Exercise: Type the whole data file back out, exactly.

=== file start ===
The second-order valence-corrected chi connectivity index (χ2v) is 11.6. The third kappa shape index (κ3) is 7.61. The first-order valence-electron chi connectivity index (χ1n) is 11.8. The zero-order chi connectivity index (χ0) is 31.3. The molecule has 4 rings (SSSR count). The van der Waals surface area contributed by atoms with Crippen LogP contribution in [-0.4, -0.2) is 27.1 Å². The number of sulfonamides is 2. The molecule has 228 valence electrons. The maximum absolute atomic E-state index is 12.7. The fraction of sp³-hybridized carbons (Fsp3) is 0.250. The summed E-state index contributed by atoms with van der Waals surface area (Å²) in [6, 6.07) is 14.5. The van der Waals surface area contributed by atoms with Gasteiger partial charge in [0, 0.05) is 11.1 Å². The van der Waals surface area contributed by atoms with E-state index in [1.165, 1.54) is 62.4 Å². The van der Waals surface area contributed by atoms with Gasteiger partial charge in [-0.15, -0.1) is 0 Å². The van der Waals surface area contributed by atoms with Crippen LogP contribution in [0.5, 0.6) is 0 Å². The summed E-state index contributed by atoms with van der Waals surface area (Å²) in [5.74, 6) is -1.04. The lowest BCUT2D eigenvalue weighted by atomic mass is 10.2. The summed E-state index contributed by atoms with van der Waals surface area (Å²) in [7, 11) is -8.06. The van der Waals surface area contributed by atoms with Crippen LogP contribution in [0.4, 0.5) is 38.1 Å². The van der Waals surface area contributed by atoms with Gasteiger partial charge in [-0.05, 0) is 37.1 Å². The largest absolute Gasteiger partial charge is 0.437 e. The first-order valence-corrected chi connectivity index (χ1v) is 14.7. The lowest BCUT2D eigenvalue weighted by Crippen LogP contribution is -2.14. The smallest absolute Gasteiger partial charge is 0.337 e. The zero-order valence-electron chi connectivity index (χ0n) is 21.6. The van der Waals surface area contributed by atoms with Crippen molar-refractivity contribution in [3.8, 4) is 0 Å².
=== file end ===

The second-order valence-corrected chi connectivity index (χ2v) is 11.6. The third kappa shape index (κ3) is 7.61. The first-order valence-electron chi connectivity index (χ1n) is 11.8. The zero-order chi connectivity index (χ0) is 31.3. The molecule has 4 rings (SSSR count). The van der Waals surface area contributed by atoms with Crippen LogP contribution in [-0.4, -0.2) is 27.1 Å². The number of sulfonamides is 2. The molecule has 228 valence electrons. The maximum absolute atomic E-state index is 12.7. The fraction of sp³-hybridized carbons (Fsp3) is 0.250. The summed E-state index contributed by atoms with van der Waals surface area (Å²) in [6, 6.07) is 14.5. The van der Waals surface area contributed by atoms with Gasteiger partial charge in [0, 0.05) is 11.1 Å². The van der Waals surface area contributed by atoms with E-state index in [1.165, 1.54) is 62.4 Å². The van der Waals surface area contributed by atoms with Gasteiger partial charge in [-0.15, -0.1) is 0 Å². The van der Waals surface area contributed by atoms with Crippen LogP contribution in [0.5, 0.6) is 0 Å². The summed E-state index contributed by atoms with van der Waals surface area (Å²) in [5.74, 6) is -1.04. The lowest BCUT2D eigenvalue weighted by atomic mass is 10.2. The summed E-state index contributed by atoms with van der Waals surface area (Å²) in [7, 11) is -8.06. The van der Waals surface area contributed by atoms with Crippen LogP contribution in [0.4, 0.5) is 38.1 Å². The van der Waals surface area contributed by atoms with Gasteiger partial charge in [-0.05, 0) is 37.1 Å². The largest absolute Gasteiger partial charge is 0.437 e. The first-order valence-corrected chi connectivity index (χ1v) is 14.7. The lowest BCUT2D eigenvalue weighted by Crippen LogP contribution is -2.14. The smallest absolute Gasteiger partial charge is 0.337 e. The zero-order valence-electron chi connectivity index (χ0n) is 21.6. The van der Waals surface area contributed by atoms with Crippen molar-refractivity contribution in [3.8, 4) is 0 Å².